— The Illinois House's longtime gambling expansion point man has dropped his sponsorship of a casino bill to avoid a potential conflict of interest.
Democratic Rep. Lou Lang of Skokie wrote to the House clerk that he is now affiliated with a law firm that has a client with an "interest that could be impacted by" gambling legislation that has passed the Senate and is pending in the House.
On Tuesday, Lang declined to identify the law firm or the client, saying he is not required to disclose them. But attorney Burt Odelson said Lang is "of counsel" to Evergreen Park's Odelson & Sterk Ltd., which represents Calumet City in its attempts to land a casino license.
Odelson said Lang has been with the firm a little more than a year. During that time, Lang has sponsored bills to add five new casinos, including one for the south suburbs that Calumet City hopes to obtain. Odelson, who indicated he is city attorney for Calumet City, said he does not see a conflict for Lang because the lawmaker does no legal work for the town.
In the letter, Lang wrote that "it was recently brought to my attention that there may be a perceived conflict of interest." Lang, too, said he does no legal work for the client and insisted there have been no ethics violations "of any kind."
Lang said he is "distancing myself from public perception that there may be something untoward because there isn't." Lang also said he is weighing whether to vote on the legislation if it comes before the House. Rep. Bob Rita, D-Blue Island, is the new sponsor.
Odelson also acknowledged his firm has a contract to work on a legal case regarding flooding in Rockford, which is a casino destination that is named in the gambling legislation.
The issue surfaced less than a week after Legislative Inspector General Thomas Homer announced his retirement while noting again that the legislative prohibition against conflicts of interest is a "toothless tiger."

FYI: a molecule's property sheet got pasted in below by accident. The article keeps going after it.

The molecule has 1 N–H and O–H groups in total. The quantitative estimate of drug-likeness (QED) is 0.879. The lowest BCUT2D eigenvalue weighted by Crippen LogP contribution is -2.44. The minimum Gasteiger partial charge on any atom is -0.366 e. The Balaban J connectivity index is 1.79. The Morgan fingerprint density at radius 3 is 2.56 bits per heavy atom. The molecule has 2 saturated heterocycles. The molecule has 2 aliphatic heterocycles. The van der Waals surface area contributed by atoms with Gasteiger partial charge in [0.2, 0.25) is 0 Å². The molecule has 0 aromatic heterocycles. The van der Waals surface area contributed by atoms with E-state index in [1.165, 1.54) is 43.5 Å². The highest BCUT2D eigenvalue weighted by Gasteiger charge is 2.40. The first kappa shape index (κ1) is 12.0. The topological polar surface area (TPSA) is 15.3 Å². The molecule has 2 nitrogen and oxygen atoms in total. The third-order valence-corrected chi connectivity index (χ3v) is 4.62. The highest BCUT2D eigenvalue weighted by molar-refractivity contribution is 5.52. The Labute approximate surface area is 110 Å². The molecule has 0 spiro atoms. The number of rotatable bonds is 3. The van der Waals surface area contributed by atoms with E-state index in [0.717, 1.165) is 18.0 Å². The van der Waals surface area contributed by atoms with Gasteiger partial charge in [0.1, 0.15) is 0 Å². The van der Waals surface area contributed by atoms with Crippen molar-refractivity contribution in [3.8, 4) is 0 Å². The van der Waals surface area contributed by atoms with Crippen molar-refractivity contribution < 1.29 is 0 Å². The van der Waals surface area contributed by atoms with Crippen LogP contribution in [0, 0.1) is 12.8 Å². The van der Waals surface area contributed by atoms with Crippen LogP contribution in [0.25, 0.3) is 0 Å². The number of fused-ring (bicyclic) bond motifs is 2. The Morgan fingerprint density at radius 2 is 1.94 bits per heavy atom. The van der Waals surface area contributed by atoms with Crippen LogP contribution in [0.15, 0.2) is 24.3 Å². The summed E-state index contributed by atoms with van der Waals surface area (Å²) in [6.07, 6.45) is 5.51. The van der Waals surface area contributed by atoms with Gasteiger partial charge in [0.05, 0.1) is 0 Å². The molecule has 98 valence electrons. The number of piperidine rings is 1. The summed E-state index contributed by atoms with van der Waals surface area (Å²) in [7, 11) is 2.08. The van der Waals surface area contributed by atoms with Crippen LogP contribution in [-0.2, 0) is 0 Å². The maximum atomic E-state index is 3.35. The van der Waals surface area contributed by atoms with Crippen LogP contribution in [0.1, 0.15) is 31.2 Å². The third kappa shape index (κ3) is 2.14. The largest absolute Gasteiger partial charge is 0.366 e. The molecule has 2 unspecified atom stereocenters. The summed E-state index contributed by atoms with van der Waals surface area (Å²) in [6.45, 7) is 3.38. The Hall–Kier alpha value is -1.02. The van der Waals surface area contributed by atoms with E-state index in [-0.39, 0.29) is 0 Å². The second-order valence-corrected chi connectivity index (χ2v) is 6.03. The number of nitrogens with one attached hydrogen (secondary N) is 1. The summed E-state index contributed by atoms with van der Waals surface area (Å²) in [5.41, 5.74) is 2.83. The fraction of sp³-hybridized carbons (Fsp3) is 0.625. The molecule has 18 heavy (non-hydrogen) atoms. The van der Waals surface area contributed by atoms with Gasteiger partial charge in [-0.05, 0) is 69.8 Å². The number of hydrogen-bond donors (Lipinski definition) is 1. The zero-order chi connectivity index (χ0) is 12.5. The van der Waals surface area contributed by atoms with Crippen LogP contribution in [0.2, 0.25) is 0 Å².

Homer noted that "even the appearance of conflicts of interest by legislators results in public cynicism."
The Senate sponsor of the bill, Sen. Terry Link of Waukegan, said he and Senate President John Cullerton met with Rita to go over the fine points of the bill, most specifically the issues of Gaming Board governance and taxation involving a Chicago casino. “He’s on the (powerful House) Executive Committee. He’s from the south suburbs. He’s always voted for the bill. I’m not concerned,” Link said of Rita. Link acknowledged a learning curve for the new sponsor and also admitted Rita was not as “flamboyant” in pushing legislation as Lang.Lang and Quinn had several previous battles over the content of gaming legislation, but Link said he was confident that the legislative majority and the governor were "very close" to agreement. Link said he was convinced Madigan moved the sponsorship of the bill to Rita and was confident he would spend time working to advance it. “It’s the biggest bill he’s ever had,” Link said.
In Chicago, Mayor Rahm Emanuel on Tuesday attempted to deflect Gov. Pat Quinn's criticism that the pending gambling legislation lacks proper state oversight of a Chicago casino by proclaiming that he shares the governor's concerns.
"We've made a number of changes, which I agree with wholeheartedly, to give the state board some oversight and some ability to review pieces of the casino that are essential for its governance," Emanuel said at an unrelated news conference. "We are working through the details, but the objectives are not in doubt."
Quinn has said he believes the Illinois Gaming Board should have final approval of all Chicago casino contracts to ensure that the city has no improper ties to vendors involved in the project. When asked why he wanted sole control over such contracts, Emanuel did not address Quinn's concern that organized crime or other unsavory interests could become involved in casino contracts.
Instead, the mayor pointed to the fact that the contracts would be signed by a taxpayer-backed Chicago casino authority. "The Chicago taxpayers are going to be on the hook," he said.
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